Not only could we not afford this type of system, it simply would not fit our needs. The forms of big-data spying they do at the NSA and GCHQ just doesnae work at the level of a population of 5 million people. In recent revelations on the NSA surveillance program, an official said individuals “three hops” away from a target can be marked for further investigation – this means that when a targets contacts are analysed, analysts can then “hop” to investigate the people they contacted, and then “hop” further to target the more distant people that those ones contacted. If we assume everyone has 50 contacts, this means that investigation of just one suspect could lead to a further 127,550 people being marked as targets for more detailed surveillance. The scale of this form of intelligence analysis is not a human one – it is based on algorithms, averages, patterns – and fates can be decided on these. A Scotland of 5-6m people can afford – in both sense of the world – signals intelligence on a human scale, wiretaps based on warrants and strict legal oversight.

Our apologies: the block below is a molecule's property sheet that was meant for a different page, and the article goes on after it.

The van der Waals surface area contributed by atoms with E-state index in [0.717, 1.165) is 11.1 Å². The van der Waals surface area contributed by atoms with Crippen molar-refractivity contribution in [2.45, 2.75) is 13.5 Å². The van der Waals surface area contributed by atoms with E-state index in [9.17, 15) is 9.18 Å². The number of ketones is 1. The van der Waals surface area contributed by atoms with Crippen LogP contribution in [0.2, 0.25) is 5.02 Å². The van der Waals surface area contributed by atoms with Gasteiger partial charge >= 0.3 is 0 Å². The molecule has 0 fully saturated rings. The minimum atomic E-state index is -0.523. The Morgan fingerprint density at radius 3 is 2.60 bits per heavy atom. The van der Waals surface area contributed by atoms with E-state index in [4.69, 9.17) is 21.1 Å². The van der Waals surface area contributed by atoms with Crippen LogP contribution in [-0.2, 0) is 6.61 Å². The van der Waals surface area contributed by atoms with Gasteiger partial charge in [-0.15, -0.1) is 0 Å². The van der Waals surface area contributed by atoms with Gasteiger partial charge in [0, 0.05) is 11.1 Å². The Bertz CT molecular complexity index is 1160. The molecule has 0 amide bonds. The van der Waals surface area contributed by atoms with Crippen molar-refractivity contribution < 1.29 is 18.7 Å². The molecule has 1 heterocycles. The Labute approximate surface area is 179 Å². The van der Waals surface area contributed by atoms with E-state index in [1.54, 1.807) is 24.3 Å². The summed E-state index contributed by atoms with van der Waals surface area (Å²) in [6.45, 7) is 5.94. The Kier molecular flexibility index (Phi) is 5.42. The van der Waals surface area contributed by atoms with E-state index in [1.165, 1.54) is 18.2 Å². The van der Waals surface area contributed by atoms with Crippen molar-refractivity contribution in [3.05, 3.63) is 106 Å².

In one of the reports more bizarre claims, it says that there would be problems with intelligence sharing with our international spy colleagues if we were to reject GCHQ-style methods. Mackay raises the issue of “our very special relationship with the United States [which is] founded largely on a unique intelligence and defence partnership”, and the report argues that “bluntly put, the US will hardly commit to intelligence sharing with an [independent Scotland] intent on nuclear disarmament”. Cool mate, maybe we’ll just let them use the Hebrides as a torture archipelago, or behead and crucify some criminals, and they’ll let us sit at the big boys table. It seems to me that the US will commit to any arrangement which benefits them, and if that is the Scotland that exists, that is the one they will deal with. We won’t need access to, like, the entire email history of everyone in the world, just a “heads up” if we might be attacked, or someone dodgy turns up here. It is in no one’s interests to let Scotland be attacked out of spite – and to suggest so reeks of desperation. We could also work the way almost every other small country’s intelligence agency works, in cooperation with other nations through international organisations like Europol, EU SatCen, and Interpol. Or we could bankrupt ourselves building a useless, unpopular and abusive spying apparatus so America keeps talking to us, whatevs.